|Mapping Yucca Mountain's Subterranean Water Flow|
|Contact: Dan Krotz, email@example.com|
Yucca Mountain lies in a remote desert region about 100 miles northwest of Las Vegas, Nevada. On the surface, it is usually bone dry. To find out if water from occasional rain seeps into the mountain, you'll have to look hundreds of meters underground. And to understand how water moves through the mountain, you'll have to ask researchers in Berkeley Lab's Earth Sciences Division.
Geologists with the division's Nuclear Waste Program are evaluating Yucca Mountain as a potential radioactive waste repository. The team's job is to determine if water, which percolates through fractures and porous rock, could transport nuclear waste to the water table half a kilometer deep and eventually lead to human exposure far away. To do so, they take geological data collected from maps, deep boreholes, and tunnels, and develop computer models that portray how water flows through layers of rock.
Their rationale is simple. At first glance, earthquakes and volcanic eruptions loom as the most obvious concerns when evaluating the long-term viability of an underground waste disposal site. But these events, however violent, aren't guaranteed. The biggest concern is water. It's mobile, it corrodes and dissolves, it can transport radioactive particles, and it's ever present.
The trick is to understand how water moves deep inside Yucca Mountain, and use this knowledge to predict how conditions within the mountain will respond to different climates over the next 10,000 years. To do this, the researchers first must journey back in time about ten million years, when a series of volcanic eruptions deposited layers of ash on what is now Nevada. Some of the ash gently settled on the ground and cooled to form porous rock. Other eruptions sparked massive, gaseous ash flows. These flows compressed and condensed under their own weight to form dense rock. As it cooled, the dense, brittle rock fractured, creating a labyrinth of interconnected and dead-end cracks.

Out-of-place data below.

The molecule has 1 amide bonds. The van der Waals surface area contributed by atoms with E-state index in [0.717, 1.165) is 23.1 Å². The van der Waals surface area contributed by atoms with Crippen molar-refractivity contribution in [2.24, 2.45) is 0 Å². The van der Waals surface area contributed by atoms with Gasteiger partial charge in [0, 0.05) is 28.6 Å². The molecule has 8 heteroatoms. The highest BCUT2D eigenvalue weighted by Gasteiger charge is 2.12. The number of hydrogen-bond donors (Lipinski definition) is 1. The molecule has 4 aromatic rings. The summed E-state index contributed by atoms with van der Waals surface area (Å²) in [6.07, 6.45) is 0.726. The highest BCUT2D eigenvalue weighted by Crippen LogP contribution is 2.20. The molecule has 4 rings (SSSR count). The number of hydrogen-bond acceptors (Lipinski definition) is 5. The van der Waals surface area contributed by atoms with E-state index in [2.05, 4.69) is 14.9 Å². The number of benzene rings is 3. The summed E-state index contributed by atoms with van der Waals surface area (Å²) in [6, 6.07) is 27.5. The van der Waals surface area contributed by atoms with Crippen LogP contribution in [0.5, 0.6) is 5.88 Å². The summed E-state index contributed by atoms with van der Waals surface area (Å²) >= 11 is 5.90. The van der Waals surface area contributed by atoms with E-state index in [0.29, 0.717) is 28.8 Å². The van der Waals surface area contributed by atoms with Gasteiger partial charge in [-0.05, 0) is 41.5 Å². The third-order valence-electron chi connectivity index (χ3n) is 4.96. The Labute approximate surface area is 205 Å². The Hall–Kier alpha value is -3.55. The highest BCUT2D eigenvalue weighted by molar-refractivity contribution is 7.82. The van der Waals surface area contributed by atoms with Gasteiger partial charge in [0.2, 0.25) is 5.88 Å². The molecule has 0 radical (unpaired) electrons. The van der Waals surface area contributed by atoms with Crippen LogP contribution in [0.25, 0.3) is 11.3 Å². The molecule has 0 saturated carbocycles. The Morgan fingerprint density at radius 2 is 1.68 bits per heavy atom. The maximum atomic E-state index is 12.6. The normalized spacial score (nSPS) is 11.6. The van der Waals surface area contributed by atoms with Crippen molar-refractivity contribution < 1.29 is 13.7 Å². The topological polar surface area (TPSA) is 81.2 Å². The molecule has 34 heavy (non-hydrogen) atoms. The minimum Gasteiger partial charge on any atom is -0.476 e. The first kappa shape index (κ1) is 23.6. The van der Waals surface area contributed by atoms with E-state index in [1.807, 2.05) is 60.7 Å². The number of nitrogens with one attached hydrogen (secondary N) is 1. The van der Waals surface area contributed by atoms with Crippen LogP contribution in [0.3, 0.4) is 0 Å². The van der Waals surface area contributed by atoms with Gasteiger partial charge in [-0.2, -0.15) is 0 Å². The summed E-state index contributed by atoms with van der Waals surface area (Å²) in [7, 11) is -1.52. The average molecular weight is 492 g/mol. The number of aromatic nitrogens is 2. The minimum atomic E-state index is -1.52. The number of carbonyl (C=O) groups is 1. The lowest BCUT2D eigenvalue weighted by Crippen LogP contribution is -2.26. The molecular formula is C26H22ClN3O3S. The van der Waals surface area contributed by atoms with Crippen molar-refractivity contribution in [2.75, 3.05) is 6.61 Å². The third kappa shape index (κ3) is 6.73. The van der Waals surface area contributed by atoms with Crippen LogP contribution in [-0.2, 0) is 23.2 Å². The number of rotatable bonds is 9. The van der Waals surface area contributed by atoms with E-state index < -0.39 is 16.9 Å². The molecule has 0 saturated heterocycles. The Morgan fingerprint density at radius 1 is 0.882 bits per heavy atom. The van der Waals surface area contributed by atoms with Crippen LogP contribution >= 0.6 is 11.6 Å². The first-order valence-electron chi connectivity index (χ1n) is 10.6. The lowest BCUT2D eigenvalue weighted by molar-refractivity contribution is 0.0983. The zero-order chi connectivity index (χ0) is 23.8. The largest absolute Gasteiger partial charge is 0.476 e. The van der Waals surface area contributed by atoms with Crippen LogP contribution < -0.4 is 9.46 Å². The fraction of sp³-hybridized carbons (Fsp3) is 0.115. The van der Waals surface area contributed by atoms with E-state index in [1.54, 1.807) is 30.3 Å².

Over time, these layers were uplifted by tectonic activity and eroded by wind and water to form a complex Yucca Mountain. Today, the characteristics of these layers dictate how water moves deep underground.
Take porous rock. It acts like a sponge: under relatively dry conditions, it holds water. But add more water, as during a wet climate, and the rock gradually becomes more saturated; gravity allows the water to slowly percolate deeper underground.
In contrast, dense rock has less pore space to hold water like a sponge. However, these rocks contain abundant fractures and are also subject to changing flow patterns based on the volume of infiltrating water. Under dry conditions, very few fractures carry water. But as infiltration increases, more fractures may participate in groundwater flow.
"Given the variability of rock properties at the site, understanding the nature of flow within the mountain is a constant challenge," says Berkeley Lab's Jennifer Hinds (now at the University of Idaho). "We continue to explore new ways to collect and analyze data that enable us to refine our conceptual understanding and improve our computer models."